The Caribbean region is tectonically one of the most complicated on Earth, as evidenced by some 13 'mobilist' models that have been proposed to explain its geohistory. Some consensus is developing around one recent model that places a Cretaceous volcanic arc of islands in the eastern Pacific that moved 1000 km between the portal formed as North and South America moved apart. The principal difference between this version and older models is that the land forming the proto-Antilles originated as islands and was never a continuous or near-continuous land bridge connecting or nearly connecting the continents. There is also uncertainty about the emergent-submergent history of the individual land fragments. The arc began colliding with the Bahamas Platform in about the middle Eocene (49 Ma), and that probably began the principal period of emergence for the Greater Antilles. The collision was at an angle (transpression) toward the east with Puerto Rico emerging last in the middle Oliogcene (29 Ma). The Lesser Antilles are middle to late Eocene in age. Among recent contributions to Caribbean biohistory are a study of the middle Eocene Saramaguacan flora of Cuba, proposal of a connection (a 'landspan') between North and South America via the Antilles 35-32 Ma involving an emergent Aves Ridge, and continuing assessment of vicariance and dispersal as means of distribution of plants and animals in the Caribbean region.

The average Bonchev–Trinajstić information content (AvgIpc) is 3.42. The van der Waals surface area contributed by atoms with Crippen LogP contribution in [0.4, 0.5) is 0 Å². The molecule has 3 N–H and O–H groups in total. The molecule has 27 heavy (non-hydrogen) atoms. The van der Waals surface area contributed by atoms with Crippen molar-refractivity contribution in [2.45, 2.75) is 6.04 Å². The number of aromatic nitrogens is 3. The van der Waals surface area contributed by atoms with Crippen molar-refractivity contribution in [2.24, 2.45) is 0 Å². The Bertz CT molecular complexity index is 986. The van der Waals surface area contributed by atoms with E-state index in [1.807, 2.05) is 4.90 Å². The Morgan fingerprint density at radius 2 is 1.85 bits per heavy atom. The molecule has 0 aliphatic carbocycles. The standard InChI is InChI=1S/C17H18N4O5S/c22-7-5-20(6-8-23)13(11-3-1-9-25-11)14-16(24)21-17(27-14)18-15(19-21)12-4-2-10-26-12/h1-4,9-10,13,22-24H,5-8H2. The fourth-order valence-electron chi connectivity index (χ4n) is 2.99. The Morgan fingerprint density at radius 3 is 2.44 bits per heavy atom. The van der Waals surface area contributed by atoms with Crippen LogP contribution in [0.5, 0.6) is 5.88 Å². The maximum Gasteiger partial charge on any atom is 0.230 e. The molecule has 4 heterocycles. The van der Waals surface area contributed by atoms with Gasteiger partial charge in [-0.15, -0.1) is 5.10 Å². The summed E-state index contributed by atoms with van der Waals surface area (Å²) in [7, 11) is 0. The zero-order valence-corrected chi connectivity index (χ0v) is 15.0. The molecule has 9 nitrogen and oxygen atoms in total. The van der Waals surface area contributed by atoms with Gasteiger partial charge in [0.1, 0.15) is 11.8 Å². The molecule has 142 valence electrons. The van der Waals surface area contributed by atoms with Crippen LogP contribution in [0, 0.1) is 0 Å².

Key words: Caribbean, geology, paleobotany